!!board[combination[0]] &&
            board[combination[0]] === board[combination[1]] &&
            board[combination[0]] === board[combination[2]]
          );
        })
        // will contain the winning combination or undefined
        .pop()
    );
  }

  function getWinningPlayer() {
    return board[winningCombination[0]];
  }

  function getWinner() {
    winningCombination = checkWinningCondition();

    if (winningCombination) {
      winningPlayer = getWinningPlayer();
    }
  }

  function handleClick(i) {
    // return if the square at positon i already has a value or the game already has a winner
    if (board[i] || winningCombination) {
      return;
    }

    // set the symbol of the "current" player on the board
    board[i] = nextPlayer;

    // alternate between players
    nextPlayer = nextPlayer === "x" ? "o" : "x";

    // get the winner and the winning combination
    getWinner();
  }
</script>

<style>
  @import url("https://fonts.googleapis.com/css?family=Shadows+Into+Light&display=swap");

  :global(*),
  :global(button) {
    font-family: "Shadows Into Light", cursive;
    background: #2e5266;
    color: #e2c044;
    text-align: center;
    font-size: 48px;
  }
  .row {
    height: 45px;
    display: flex;
    justify-content: center;
  }
  .square {
    padding: 0;
    width: 45px;
    height: 45px;
    font-size: 24px;
    border: 1px solid #d3d0cb;
  }
  .winning-combination {
    background: #6e8898;
  }
</style>

<h1>
  next player
  <strong>{nextPlayer}</strong>
</h1>

{#each rows as row}
  <div class="row">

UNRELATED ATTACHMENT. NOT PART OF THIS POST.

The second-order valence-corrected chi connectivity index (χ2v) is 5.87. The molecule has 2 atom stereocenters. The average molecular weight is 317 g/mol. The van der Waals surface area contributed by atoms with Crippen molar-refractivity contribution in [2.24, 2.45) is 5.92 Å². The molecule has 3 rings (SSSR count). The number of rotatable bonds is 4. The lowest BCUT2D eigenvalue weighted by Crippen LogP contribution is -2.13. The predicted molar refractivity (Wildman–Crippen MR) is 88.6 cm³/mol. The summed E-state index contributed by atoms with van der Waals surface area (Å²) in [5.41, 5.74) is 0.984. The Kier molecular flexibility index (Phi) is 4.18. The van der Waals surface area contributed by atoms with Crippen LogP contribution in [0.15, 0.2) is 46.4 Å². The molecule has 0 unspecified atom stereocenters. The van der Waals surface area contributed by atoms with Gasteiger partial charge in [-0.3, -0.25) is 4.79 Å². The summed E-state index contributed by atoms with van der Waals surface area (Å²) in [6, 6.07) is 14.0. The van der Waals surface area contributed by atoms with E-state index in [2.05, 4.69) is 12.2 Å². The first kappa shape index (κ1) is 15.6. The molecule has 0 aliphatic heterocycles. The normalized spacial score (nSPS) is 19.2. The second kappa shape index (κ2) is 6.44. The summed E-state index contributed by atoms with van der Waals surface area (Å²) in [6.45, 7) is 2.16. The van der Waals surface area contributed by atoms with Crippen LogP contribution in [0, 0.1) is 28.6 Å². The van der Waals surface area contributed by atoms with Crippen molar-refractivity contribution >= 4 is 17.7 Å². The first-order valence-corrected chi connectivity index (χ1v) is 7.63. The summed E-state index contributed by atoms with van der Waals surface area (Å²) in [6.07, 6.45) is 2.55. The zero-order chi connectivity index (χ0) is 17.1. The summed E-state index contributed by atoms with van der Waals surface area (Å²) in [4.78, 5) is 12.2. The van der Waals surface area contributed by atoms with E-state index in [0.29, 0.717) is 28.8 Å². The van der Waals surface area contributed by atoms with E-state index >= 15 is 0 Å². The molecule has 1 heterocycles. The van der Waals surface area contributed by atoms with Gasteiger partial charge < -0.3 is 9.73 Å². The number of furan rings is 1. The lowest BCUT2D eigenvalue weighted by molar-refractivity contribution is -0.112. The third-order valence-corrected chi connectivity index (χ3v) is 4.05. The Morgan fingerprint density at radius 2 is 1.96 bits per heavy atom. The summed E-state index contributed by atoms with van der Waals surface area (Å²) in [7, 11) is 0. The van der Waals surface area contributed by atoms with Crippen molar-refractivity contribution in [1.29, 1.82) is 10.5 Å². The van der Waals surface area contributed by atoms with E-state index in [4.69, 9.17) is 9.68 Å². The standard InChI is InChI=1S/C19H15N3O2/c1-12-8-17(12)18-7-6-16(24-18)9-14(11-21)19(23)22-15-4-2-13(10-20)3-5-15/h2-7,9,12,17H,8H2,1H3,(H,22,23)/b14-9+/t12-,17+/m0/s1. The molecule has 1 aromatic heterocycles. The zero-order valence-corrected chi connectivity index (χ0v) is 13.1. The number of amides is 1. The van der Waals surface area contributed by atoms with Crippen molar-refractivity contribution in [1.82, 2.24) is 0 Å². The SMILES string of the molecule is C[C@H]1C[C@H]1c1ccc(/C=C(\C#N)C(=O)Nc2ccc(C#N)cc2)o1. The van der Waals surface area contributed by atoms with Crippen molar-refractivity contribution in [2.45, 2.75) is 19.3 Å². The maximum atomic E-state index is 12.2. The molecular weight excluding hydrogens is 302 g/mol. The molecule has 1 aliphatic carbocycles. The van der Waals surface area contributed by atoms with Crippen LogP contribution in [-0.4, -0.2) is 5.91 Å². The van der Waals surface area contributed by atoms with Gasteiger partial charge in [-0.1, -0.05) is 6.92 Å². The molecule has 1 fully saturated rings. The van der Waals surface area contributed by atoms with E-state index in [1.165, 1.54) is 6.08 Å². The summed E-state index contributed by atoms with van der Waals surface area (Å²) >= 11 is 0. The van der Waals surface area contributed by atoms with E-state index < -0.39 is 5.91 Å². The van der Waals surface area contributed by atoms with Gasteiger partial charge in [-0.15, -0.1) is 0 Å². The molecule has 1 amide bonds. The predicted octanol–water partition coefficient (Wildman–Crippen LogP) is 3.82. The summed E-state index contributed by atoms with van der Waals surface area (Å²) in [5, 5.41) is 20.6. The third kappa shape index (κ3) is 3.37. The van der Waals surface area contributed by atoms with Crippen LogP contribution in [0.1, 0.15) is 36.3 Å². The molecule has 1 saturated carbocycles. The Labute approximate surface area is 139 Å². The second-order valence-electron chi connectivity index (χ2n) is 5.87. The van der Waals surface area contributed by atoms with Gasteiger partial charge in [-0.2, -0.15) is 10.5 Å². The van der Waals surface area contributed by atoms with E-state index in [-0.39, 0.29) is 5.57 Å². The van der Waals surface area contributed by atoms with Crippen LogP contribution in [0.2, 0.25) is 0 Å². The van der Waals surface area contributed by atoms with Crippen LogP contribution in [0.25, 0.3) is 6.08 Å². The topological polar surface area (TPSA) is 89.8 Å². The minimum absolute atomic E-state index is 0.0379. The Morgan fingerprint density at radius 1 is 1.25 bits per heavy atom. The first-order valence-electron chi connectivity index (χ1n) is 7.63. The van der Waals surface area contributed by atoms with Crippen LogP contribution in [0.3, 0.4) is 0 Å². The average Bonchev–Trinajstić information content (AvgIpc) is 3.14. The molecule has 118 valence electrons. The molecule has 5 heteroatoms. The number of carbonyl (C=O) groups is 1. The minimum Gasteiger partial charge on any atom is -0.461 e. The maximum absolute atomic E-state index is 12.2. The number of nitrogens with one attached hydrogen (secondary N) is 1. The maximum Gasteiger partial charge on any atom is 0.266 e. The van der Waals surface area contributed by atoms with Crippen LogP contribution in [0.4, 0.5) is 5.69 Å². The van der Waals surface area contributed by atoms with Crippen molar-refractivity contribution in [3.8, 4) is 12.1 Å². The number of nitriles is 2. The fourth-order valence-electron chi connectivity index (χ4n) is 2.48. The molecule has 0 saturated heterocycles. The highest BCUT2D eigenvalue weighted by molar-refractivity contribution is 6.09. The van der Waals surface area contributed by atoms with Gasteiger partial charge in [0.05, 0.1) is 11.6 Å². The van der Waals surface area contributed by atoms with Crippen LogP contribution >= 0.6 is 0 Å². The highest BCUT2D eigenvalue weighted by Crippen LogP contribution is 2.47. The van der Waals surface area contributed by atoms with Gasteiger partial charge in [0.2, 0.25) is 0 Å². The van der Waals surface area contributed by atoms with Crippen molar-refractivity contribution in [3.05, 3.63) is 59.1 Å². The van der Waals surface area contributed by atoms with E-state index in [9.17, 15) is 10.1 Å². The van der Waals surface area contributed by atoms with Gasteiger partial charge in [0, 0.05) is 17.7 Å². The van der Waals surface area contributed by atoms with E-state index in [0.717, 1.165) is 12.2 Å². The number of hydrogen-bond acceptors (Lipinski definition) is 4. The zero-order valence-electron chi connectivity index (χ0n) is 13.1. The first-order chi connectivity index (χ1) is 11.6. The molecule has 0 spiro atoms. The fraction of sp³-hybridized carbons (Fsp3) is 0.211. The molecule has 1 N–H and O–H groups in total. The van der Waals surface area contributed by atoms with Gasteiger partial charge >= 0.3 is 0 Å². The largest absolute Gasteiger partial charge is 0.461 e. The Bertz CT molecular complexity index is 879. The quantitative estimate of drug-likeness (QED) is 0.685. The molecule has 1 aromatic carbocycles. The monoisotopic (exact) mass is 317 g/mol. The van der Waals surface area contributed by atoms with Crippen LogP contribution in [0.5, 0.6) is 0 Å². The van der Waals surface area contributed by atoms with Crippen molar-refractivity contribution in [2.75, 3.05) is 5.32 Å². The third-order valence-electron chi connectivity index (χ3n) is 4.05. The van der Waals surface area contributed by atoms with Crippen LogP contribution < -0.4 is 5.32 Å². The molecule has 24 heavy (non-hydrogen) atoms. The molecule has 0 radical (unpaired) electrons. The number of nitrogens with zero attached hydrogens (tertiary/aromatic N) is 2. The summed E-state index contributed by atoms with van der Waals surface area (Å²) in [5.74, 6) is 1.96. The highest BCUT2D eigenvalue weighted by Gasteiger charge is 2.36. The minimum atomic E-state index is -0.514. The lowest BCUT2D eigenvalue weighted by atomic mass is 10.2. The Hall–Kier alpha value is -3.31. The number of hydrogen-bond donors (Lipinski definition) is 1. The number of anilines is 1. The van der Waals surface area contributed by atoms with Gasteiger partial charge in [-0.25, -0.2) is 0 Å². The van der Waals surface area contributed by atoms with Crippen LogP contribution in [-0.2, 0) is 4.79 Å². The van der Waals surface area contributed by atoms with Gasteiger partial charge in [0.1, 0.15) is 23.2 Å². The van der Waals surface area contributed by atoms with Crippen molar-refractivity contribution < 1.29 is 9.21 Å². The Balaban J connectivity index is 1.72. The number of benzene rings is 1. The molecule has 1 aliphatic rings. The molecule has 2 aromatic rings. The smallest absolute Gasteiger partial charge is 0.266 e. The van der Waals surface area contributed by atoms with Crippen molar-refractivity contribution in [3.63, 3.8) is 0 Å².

{#each row as index}
      <button
        class="square {!!winningCombination && winningCombination.includes(index) ? 'winning-combination' : ''}"
        on:click={() => handleClick(index)}>
        {!!board[index] ? board[index] : '  '}
      </button>
    {/each}
  </div>
{/each}

{#if winningPlayer}
  <h1>
    winner
    <strong>{winningPlayer}</strong>
  </h1>
{:else}
  <h1>no winner yet</h1>
{/if}

Persisting State

Our game completely resets after every change we make to the code because of hot module reloading. The same happens of course if you reload the browser window. To fix this, we will add the state of our game to the localStorage of your browser. We will, therefore, make use of the lifecycle hooks that Svelte provides. In our case we will use onMount, which is called whenever the component was first rendered to the DOM to get the previous state from the local storage. afterUpdate is called after the DOM was synced with the data of the application. We will, therefore, use it to update our state in the local storage.

Enough said. Let’s import these lifecycle hooks and use them:

  import { onMount, afterUpdate } from "svelte";

  // ...

  onMount(() => {
    const storedState = JSON.parse(window.localStorage.getItem("tictactoe"));

    board = storedState.board || initialBoard;
    nextPlayer = storedState.nextPlayer || "x";

    // check if there is already a winner
    getWinner();
  });

  afterUpdate(function() {
    window.localStorage.setItem(
      "tictactoe",
      JSON.stringify({ board, nextPlayer })
    );
  });

Now the state of the application is persisted and we can continue our games even after a page refresh. The only thing that’s now missing is a button to start over and clean the state. So let’s add a button to the markdown and wire it up with a click handler

  function clearState() {
    // remove the state from local storage
    localStorage.removeItem("tictactoe");

    // reset the board
    board = [...initialBoard];

    // reset the next player
    nextPlayer = "x";

    // reset the winningCombination
    winningCombination = null;
  }
</script>

// ...

<button on:click={clearState}>start over</button>

That’s it! Our first very simple Svelte application is done. Please follow me if you liked this article and you don’t want to miss part 2 of this series, where we learn about component composition, animations and deploying our application to netlify.

Thanks for reading! If you have any questions or suggestions just drop me a line in the comments!